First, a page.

In May, Palo ditched a plan to privatize TV and radio broadcast operator Levira on grounds of security and history, as the company also owns the Tallinn TV Tower, a symbol of Estonia's regained independence in 1991. However, her Social Democrats on Monday suggested to hand the ownership to the government of Tallinn.
While it's true that the TV Tower was encircled by armored columns sent to Tallinn by Moscow hardliners in August 1991, Palo's comment was seized on by the daily as a Sarah Palinesque gaffe, perhaps given several other instances of the minister being too off-the-cuff.
According to Eesti Päevaleht, Palo spoke at an early summer session on the issue and said the structure was important because - as the quote was rendered - "you can stand on the top and see whether the enemy is approaching."
An anonymous source present at the meeting told the daily that the exact quote cannot be recalled - but added: “it was unexpected, but I think she meant it.”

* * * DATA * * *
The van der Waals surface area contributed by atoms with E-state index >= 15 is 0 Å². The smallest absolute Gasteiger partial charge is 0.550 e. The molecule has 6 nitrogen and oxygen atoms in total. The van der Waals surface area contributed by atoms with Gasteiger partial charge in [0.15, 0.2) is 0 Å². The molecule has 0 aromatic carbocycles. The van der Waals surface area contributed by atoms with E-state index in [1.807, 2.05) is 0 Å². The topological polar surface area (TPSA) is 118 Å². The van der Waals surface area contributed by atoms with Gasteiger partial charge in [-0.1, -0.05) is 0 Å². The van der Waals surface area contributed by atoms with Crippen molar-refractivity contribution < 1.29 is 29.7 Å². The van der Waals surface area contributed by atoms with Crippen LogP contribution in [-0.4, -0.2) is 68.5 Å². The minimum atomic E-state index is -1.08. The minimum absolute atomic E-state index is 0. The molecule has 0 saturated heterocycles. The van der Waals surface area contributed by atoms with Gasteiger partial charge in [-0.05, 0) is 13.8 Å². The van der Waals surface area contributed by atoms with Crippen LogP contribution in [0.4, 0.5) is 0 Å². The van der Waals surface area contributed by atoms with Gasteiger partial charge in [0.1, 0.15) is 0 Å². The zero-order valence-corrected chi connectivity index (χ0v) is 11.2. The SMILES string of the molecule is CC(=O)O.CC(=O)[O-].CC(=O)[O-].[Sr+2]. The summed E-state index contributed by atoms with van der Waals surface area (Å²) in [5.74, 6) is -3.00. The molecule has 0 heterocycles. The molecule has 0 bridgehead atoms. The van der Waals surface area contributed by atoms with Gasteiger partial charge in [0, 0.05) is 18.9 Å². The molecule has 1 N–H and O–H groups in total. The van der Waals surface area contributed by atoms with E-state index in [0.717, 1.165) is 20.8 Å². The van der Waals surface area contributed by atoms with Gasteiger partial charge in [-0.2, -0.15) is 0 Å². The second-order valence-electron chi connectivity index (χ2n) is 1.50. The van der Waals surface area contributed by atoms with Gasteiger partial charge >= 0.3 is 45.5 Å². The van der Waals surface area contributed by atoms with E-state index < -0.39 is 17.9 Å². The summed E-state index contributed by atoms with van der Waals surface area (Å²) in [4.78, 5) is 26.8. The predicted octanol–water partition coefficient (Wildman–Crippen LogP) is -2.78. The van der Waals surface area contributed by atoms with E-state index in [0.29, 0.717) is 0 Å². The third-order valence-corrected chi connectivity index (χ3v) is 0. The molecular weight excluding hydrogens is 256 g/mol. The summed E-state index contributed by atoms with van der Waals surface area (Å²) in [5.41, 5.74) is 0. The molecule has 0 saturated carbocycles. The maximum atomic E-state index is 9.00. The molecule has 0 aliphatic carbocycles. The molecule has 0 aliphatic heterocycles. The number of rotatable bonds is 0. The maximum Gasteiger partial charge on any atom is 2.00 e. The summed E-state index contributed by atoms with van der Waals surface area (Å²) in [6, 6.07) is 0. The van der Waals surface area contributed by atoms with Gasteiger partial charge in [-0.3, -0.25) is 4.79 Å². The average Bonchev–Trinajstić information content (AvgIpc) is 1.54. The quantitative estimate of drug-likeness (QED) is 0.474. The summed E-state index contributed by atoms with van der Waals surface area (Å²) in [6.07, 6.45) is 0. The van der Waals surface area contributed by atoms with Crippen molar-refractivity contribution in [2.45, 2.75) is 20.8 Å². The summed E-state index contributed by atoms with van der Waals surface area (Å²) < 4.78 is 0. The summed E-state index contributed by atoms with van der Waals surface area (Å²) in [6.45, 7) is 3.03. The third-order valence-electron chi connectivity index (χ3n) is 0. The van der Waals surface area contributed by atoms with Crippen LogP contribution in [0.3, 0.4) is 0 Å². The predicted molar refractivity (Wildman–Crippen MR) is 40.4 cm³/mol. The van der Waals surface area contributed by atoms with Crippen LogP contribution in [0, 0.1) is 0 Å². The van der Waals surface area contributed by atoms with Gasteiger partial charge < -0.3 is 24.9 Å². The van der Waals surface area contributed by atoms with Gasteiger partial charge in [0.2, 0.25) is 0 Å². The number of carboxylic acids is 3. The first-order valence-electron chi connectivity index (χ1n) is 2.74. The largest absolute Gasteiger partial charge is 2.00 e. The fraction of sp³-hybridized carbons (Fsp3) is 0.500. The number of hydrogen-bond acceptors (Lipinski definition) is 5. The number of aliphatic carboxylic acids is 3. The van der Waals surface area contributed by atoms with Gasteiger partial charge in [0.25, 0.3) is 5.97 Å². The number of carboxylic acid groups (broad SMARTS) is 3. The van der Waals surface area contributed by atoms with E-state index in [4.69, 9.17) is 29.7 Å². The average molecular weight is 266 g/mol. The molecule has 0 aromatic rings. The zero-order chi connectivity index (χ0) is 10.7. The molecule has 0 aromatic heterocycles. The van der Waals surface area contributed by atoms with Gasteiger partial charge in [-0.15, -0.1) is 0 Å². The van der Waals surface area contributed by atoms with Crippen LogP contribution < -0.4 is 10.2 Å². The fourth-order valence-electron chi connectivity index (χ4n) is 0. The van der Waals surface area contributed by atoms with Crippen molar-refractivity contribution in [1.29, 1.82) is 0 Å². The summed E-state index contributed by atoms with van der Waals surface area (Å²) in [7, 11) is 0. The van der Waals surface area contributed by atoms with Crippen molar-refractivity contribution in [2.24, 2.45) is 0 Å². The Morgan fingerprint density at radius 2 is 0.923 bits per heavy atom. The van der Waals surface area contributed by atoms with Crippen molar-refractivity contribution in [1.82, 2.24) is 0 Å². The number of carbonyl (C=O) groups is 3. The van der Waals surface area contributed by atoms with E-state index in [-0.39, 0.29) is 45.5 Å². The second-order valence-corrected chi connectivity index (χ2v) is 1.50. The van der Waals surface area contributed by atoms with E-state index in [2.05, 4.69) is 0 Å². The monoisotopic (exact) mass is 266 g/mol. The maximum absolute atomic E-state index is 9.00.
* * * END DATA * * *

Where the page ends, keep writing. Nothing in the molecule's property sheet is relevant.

Palo’s spokesman Rasmus Ruuda told Eesti Päevaleht that in her view, the TV tower has strategic importance because it is a communication center.
At 312 meters, with the conventional part of the building topping out at around 170 meters, it is the highest manmade structure in Estonia.
Palo has been under fire already for being allegedly too outspoken and unguarded. Shortly after being her investiture, she angered Estonian Air executives when she said the state company could go bankrupt.